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article imageCoronavirus distribution and tissue damage in patients

By Tim Sandle     Mar 31, 2021 in Science
Researchers have mapped the distribution of SARS-CoV-2, the virus that causes COVID-19, in deceased patients with the disease, and shed new light on how viral load relates to tissue damage.
For the study, conducted at Jena University Hospital, an examination and detailed mapping of the viral RNA in 61 tissues and organs taken from eleven deceased patients who had contracted COVID-19 was performed. The autopsies were carried out shortly after death (between 1.5 and 15 hours). The early stage examination was designed to minimize false results following tissue degradation.
The data showed that extremely high viral loads (above 10,000 copies per millilitre) were detected from the lungs. Furthermore, the presence of viral particles were shown as being present in lung tissue based on transmission electron microscopy. This method presents a powerful tool to find evidence of infection by a virus. However, care needs to be taken when interpreting cytoplasmic structures to correctly identify virus particles.
Furthermore, the researchers also observed that viral RNA could be detected throughout different extrapulmonary tissues and organs. While viral particles were discovered, there was no observed tissue damage.
The scientists also detected elevated levels of particular proteins associated with inflammation and blood clotting circulating in the bloodstream of the deceased subjects. The finding indicates that the inflammation caused initiated by SARS-CoV-2 results in an excessive immune reaction throughout the entire human body.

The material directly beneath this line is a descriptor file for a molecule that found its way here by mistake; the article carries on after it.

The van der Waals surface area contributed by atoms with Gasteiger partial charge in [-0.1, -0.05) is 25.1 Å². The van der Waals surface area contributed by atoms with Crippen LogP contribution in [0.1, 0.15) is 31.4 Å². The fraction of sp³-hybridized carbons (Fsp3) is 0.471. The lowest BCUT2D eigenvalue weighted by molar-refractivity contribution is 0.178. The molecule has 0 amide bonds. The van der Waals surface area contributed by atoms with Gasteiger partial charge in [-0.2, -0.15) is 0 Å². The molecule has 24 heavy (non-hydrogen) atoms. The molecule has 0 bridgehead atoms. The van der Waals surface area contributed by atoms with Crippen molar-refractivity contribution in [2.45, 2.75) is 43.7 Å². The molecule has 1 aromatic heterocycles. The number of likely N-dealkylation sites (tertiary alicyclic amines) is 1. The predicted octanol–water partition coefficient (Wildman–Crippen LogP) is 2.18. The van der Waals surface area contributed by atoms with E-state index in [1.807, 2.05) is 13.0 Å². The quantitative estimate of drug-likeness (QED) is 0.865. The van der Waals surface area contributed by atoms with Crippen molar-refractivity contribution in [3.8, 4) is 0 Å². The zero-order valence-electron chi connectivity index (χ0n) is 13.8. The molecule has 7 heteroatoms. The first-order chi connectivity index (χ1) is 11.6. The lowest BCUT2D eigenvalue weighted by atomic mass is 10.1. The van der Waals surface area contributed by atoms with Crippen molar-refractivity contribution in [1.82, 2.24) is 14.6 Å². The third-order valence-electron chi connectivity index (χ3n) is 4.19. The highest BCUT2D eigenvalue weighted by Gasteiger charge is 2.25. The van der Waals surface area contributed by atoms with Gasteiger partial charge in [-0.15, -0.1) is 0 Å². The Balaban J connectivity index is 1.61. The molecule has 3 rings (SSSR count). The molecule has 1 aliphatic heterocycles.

The data indicated that the coronavirus is capable of triggering multiorgan dysfunction in patients. This means that COVID-19 is a systemic disease. By this, the virus appears to move through entire body. Earlier research saw the coronavirus as infecting just a single organ like the lungs.
Key observations included vascular dysfunction, such as thrombosis and/or impaired microcirculation.
The new research offers some insights as to how the virus proceeds to infect the body and the typical order this takes. To assess the impact upon different organs in the body, the researchers took in excess of 60 samples per patient.
The research is titled 'Early postmortem mapping of SARS-CoV-2 RNA in patients with COVID-19 and the correlation with tissue damage' and it is published in the journal eLife.
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